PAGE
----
By the time that the oyster with red miso arrived, I was slowing. The size of portions is a matter that Matsumoto might wish to review as smaller plates benefits both diners and owners. This was another course cooked at the table. The oysters were powerfully sweet and pungent while bathed a subtle soy sauce with green onions. My final oyster remained on my plate but I miss it.

Course thirteen might have been more memorable had I more capacity. Here was a plate cleanser from another culinary planet. Geoduck clams (mirugai) sat a bowl of purest ice water with cucumbers and carrots giving color and crunch. If one did not leave refreshed, one was but half a diner.

Finally a gigantic platter of sushi with some exquisite vegetable carvings. I was now unable to appreciate the freshness of the dish (and the size of the offering was a gift from the chef), but saved for the following lunch, I cannot recall fresher fish.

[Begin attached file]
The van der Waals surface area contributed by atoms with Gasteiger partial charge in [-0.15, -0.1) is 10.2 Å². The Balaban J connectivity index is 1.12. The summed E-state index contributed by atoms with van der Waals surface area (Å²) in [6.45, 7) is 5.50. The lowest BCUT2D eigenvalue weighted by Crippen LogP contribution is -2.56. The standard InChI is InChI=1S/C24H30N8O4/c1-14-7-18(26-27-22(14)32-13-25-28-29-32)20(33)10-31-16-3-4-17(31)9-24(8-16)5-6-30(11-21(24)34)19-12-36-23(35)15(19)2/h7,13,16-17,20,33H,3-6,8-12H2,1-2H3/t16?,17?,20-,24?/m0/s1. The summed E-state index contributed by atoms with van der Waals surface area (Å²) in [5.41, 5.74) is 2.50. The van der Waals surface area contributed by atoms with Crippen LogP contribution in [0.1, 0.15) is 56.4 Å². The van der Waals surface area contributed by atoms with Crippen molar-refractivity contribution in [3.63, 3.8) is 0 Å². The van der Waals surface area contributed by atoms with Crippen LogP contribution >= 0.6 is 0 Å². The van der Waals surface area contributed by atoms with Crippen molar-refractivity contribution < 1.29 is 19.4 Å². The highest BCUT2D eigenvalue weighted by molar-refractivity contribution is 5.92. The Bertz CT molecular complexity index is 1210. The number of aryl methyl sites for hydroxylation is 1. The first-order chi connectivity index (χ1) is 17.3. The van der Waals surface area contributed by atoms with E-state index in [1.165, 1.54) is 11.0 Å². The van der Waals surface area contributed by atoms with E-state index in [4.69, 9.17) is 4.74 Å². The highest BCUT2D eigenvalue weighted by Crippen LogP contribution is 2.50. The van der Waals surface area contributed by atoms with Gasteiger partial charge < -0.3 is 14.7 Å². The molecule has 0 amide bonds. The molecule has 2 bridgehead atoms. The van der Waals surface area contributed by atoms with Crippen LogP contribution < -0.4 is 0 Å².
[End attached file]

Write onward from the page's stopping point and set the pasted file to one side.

We reached dessert, an aftermath that was a final palate cleanser. Grapes, kiwi, strawberries, black beans were served in a super-sized martini glass filled with some of the sweetest but lightest syrup than a human could prepare. There is no comparison to a classically trained pastry chef, but fortunately this light ending never tried. My tongue was ready for a second dinner, a challenge that my poor stomach could not abide.

No meal must reach perfection, or we could just stop eating. However, Matsumoto provides a level of dining that demands the attention of every chef, every gourmet, and any one who thinks about food.

Last night we five were the only diners at Matsumoto. If this grand, newly opened restaurant is as quiet in October, culinary Chicago will have lost its way.

When I visit glittering Masa in the opulent Time-Warner Center, Chef Masayoshi Takayama will have a high bar to meet the brilliance of this simple kitchen in the deepest heart of ethnic Chicago.

Matsumoto Restaurant

3800 West Lawrence Avenue




723 Chestnut Street



Cross-posted on LTHforum, Opinionated About, and eGullet

Photos available (by Mike G and soon by Cathy 2) at

Photos of Matsumoto on LTHforum

My digital camera is in the mail.

Edited by gaf (log)